The Busby Crest is shown to the left.
The motto as included in the Busby Crest, "fructu non filiis", is translated from Latin to English, to mean "By the fruit, not by the foliage".
In searching the Internet for the motto, I have found different contexts for the phrase.
The first, and the one that is closest, but not the motto verbatim, is the excerpt apparently from Phaedrus (one of the dialogues of Plato); "Fructu non foliis arborem aestima - judge a tree by its fruit not by its leaves". What makes that excerpt particularly interesting here, is that, many years before I was aware of the phrase being included in Plato's Phaedrus, I had read with interest, Plato's dialogue, Phaedrus, having found reference to it, in a book of philosophy that I read many years ago - "Zen and the Art of Motorcycle Maintenance", by Robert M Pirsig.
The second context, is "fructu non foliis pomorum quisque cibatur et sensus to anteferendus erit - By the fruit, not by the sheets of the fruit tree everyone nourishes itself.", from a verse in Abelard's "Carmen ad Astralabium".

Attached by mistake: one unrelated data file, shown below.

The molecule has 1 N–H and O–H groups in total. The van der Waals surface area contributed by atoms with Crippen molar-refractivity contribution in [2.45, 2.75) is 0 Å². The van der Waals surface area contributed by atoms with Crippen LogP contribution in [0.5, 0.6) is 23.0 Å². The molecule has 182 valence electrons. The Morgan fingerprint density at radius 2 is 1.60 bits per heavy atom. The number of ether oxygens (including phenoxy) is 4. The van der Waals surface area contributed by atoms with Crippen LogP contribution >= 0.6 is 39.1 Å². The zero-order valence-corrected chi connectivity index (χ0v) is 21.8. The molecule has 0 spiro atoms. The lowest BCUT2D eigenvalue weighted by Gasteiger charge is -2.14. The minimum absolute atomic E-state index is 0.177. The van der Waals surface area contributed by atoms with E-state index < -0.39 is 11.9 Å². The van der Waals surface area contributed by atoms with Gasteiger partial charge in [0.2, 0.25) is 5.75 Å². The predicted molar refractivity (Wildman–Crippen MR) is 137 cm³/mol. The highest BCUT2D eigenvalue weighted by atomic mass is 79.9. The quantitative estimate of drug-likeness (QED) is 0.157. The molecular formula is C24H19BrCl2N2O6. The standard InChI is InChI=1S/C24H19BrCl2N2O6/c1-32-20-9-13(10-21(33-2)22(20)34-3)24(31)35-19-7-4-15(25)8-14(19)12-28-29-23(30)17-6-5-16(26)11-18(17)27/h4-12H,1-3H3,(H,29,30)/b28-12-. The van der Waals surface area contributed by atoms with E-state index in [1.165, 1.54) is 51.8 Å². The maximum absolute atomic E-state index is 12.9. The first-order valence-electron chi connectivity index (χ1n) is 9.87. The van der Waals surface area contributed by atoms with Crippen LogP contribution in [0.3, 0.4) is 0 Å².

Now, whatever context a person uses to place the motto, the meaning remains the same; "By the fruit, not the foliage", meaning that what counts, is actions, not appearances, or, at least, that is my interpretation.
The inclusion of the stag's head, which is the head directly under the name Busby, on the Crest, and the three arrows, have a particular significance to my family, with my father and his brother having been deerstalkers, and my father having been a founding member of the archery club that was local to where I was raised, and these things having happened decades before my father and his brother were aware of the Busby Crest and what it contains.
If anyone can find how and why the motto was chosen for the Busby Crest, or why the symbols such as the stag's head, the three stars, and the three arrows, were included in the Busby Crest, I would appreciate being advised.
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This web page was last updated on 20 June, 2005